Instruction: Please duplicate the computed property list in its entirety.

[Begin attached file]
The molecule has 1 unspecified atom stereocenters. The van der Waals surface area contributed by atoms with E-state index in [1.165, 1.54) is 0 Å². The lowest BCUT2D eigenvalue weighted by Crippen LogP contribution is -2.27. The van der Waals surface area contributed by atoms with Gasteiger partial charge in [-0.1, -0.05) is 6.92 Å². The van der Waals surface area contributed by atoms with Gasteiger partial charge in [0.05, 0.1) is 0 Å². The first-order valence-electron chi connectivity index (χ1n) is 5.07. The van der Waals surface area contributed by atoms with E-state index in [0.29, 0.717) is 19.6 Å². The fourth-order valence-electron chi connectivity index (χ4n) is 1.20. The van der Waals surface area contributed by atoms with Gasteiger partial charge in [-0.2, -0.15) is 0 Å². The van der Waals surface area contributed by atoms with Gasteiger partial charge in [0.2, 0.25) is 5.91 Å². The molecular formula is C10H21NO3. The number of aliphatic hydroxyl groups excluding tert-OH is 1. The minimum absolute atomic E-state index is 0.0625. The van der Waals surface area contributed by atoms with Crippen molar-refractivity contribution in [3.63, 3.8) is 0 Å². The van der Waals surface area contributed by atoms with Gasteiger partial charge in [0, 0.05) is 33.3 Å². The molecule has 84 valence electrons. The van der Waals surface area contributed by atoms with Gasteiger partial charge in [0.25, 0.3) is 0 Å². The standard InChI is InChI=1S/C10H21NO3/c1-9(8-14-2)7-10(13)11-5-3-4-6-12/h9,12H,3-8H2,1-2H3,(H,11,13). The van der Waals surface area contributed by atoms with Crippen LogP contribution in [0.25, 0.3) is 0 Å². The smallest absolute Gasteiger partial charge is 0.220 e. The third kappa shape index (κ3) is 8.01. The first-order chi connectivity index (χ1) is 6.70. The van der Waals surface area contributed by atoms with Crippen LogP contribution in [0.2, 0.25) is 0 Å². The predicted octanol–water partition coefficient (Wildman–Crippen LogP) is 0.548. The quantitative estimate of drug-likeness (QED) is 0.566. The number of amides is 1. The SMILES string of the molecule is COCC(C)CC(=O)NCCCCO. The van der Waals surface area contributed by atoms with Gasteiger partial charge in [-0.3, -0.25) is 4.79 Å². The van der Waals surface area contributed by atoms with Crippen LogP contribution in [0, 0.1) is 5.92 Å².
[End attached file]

The molecule has 1 unspecified atom stereocenters. The van der Waals surface area contributed by atoms with E-state index in [1.165, 1.54) is 0 Å². The lowest BCUT2D eigenvalue weighted by Crippen LogP contribution is -2.27. The van der Waals surface area contributed by atoms with Gasteiger partial charge in [-0.1, -0.05) is 6.92 Å². The van der Waals surface area contributed by atoms with Gasteiger partial charge in [0.05, 0.1) is 0 Å². The first-order valence-electron chi connectivity index (χ1n) is 5.07. The van der Waals surface area contributed by atoms with E-state index in [0.29, 0.717) is 19.6 Å². The fourth-order valence-electron chi connectivity index (χ4n) is 1.20. The van der Waals surface area contributed by atoms with Gasteiger partial charge in [-0.2, -0.15) is 0 Å². The van der Waals surface area contributed by atoms with Gasteiger partial charge in [0.2, 0.25) is 5.91 Å². The molecular formula is C10H21NO3. The number of aliphatic hydroxyl groups excluding tert-OH is 1. The minimum absolute atomic E-state index is 0.0625. The van der Waals surface area contributed by atoms with Crippen molar-refractivity contribution in [3.63, 3.8) is 0 Å². The van der Waals surface area contributed by atoms with Gasteiger partial charge in [0, 0.05) is 33.3 Å². The molecule has 84 valence electrons. The van der Waals surface area contributed by atoms with Gasteiger partial charge in [0.25, 0.3) is 0 Å². The standard InChI is InChI=1S/C10H21NO3/c1-9(8-14-2)7-10(13)11-5-3-4-6-12/h9,12H,3-8H2,1-2H3,(H,11,13). The van der Waals surface area contributed by atoms with Crippen LogP contribution in [0.25, 0.3) is 0 Å². The smallest absolute Gasteiger partial charge is 0.220 e. The third kappa shape index (κ3) is 8.01. The first-order chi connectivity index (χ1) is 6.70. The van der Waals surface area contributed by atoms with Crippen LogP contribution in [0.2, 0.25) is 0 Å². The predicted octanol–water partition coefficient (Wildman–Crippen LogP) is 0.548. The quantitative estimate of drug-likeness (QED) is 0.566. The number of amides is 1. The SMILES string of the molecule is COCC(C)CC(=O)NCCCCO. The van der Waals surface area contributed by atoms with Gasteiger partial charge in [-0.3, -0.25) is 4.79 Å². The van der Waals surface area contributed by atoms with Crippen LogP contribution in [0, 0.1) is 5.92 Å².